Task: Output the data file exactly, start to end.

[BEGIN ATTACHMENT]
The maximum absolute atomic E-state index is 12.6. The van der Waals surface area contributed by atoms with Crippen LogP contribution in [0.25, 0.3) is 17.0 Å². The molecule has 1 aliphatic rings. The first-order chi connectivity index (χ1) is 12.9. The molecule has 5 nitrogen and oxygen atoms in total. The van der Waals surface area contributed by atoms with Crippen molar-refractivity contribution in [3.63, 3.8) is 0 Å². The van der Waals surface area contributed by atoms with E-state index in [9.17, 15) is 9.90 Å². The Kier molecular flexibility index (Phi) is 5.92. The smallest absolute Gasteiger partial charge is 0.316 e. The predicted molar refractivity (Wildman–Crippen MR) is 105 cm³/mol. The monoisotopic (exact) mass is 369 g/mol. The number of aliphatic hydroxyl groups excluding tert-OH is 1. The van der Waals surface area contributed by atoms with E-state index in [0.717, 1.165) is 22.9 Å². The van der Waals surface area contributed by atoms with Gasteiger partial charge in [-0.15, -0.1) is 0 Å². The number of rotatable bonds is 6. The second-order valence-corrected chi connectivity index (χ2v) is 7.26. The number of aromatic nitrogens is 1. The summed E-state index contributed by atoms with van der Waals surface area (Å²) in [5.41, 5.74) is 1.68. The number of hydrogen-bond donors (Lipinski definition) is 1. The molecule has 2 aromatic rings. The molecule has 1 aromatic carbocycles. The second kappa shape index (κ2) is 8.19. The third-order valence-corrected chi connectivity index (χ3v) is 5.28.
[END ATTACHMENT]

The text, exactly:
The maximum absolute atomic E-state index is 12.6. The van der Waals surface area contributed by atoms with Crippen LogP contribution in [0.25, 0.3) is 17.0 Å². The molecule has 1 aliphatic rings. The first-order chi connectivity index (χ1) is 12.9. The molecule has 5 nitrogen and oxygen atoms in total. The van der Waals surface area contributed by atoms with Crippen molar-refractivity contribution in [3.63, 3.8) is 0 Å². The van der Waals surface area contributed by atoms with E-state index in [9.17, 15) is 9.90 Å². The Kier molecular flexibility index (Phi) is 5.92. The smallest absolute Gasteiger partial charge is 0.316 e. The predicted molar refractivity (Wildman–Crippen MR) is 105 cm³/mol. The monoisotopic (exact) mass is 369 g/mol. The number of aliphatic hydroxyl groups excluding tert-OH is 1. The van der Waals surface area contributed by atoms with E-state index in [0.717, 1.165) is 22.9 Å². The van der Waals surface area contributed by atoms with Gasteiger partial charge in [-0.15, -0.1) is 0 Å². The number of rotatable bonds is 6. The second-order valence-corrected chi connectivity index (χ2v) is 7.26. The number of aromatic nitrogens is 1. The summed E-state index contributed by atoms with van der Waals surface area (Å²) in [5.41, 5.74) is 1.68. The number of hydrogen-bond donors (Lipinski definition) is 1. The molecule has 2 aromatic rings. The molecule has 1 aromatic carbocycles. The second kappa shape index (κ2) is 8.19. The third-order valence-corrected chi connectivity index (χ3v) is 5.28.